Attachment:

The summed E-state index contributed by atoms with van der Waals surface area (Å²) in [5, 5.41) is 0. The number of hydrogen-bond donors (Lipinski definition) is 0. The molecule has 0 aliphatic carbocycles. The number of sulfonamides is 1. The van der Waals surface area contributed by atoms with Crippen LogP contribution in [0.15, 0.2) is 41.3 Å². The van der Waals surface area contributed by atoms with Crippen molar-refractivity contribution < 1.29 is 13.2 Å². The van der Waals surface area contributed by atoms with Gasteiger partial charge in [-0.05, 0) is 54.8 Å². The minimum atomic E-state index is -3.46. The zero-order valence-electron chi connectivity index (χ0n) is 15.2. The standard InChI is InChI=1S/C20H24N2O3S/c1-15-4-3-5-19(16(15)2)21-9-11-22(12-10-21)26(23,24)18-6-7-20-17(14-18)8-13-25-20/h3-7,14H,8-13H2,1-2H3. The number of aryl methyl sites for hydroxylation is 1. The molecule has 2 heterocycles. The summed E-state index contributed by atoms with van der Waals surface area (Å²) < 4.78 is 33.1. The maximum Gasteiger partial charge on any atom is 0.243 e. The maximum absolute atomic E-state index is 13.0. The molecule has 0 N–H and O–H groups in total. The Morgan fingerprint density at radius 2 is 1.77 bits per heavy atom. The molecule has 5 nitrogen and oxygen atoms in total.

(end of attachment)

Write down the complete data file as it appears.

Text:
The summed E-state index contributed by atoms with van der Waals surface area (Å²) in [5, 5.41) is 0. The number of hydrogen-bond donors (Lipinski definition) is 0. The molecule has 0 aliphatic carbocycles. The number of sulfonamides is 1. The van der Waals surface area contributed by atoms with Crippen LogP contribution in [0.15, 0.2) is 41.3 Å². The van der Waals surface area contributed by atoms with Crippen molar-refractivity contribution < 1.29 is 13.2 Å². The van der Waals surface area contributed by atoms with Gasteiger partial charge in [-0.05, 0) is 54.8 Å². The minimum atomic E-state index is -3.46. The zero-order valence-electron chi connectivity index (χ0n) is 15.2. The standard InChI is InChI=1S/C20H24N2O3S/c1-15-4-3-5-19(16(15)2)21-9-11-22(12-10-21)26(23,24)18-6-7-20-17(14-18)8-13-25-20/h3-7,14H,8-13H2,1-2H3. The number of aryl methyl sites for hydroxylation is 1. The molecule has 2 heterocycles. The summed E-state index contributed by atoms with van der Waals surface area (Å²) < 4.78 is 33.1. The maximum Gasteiger partial charge on any atom is 0.243 e. The maximum absolute atomic E-state index is 13.0. The molecule has 0 N–H and O–H groups in total. The Morgan fingerprint density at radius 2 is 1.77 bits per heavy atom. The molecule has 5 nitrogen and oxygen atoms in total.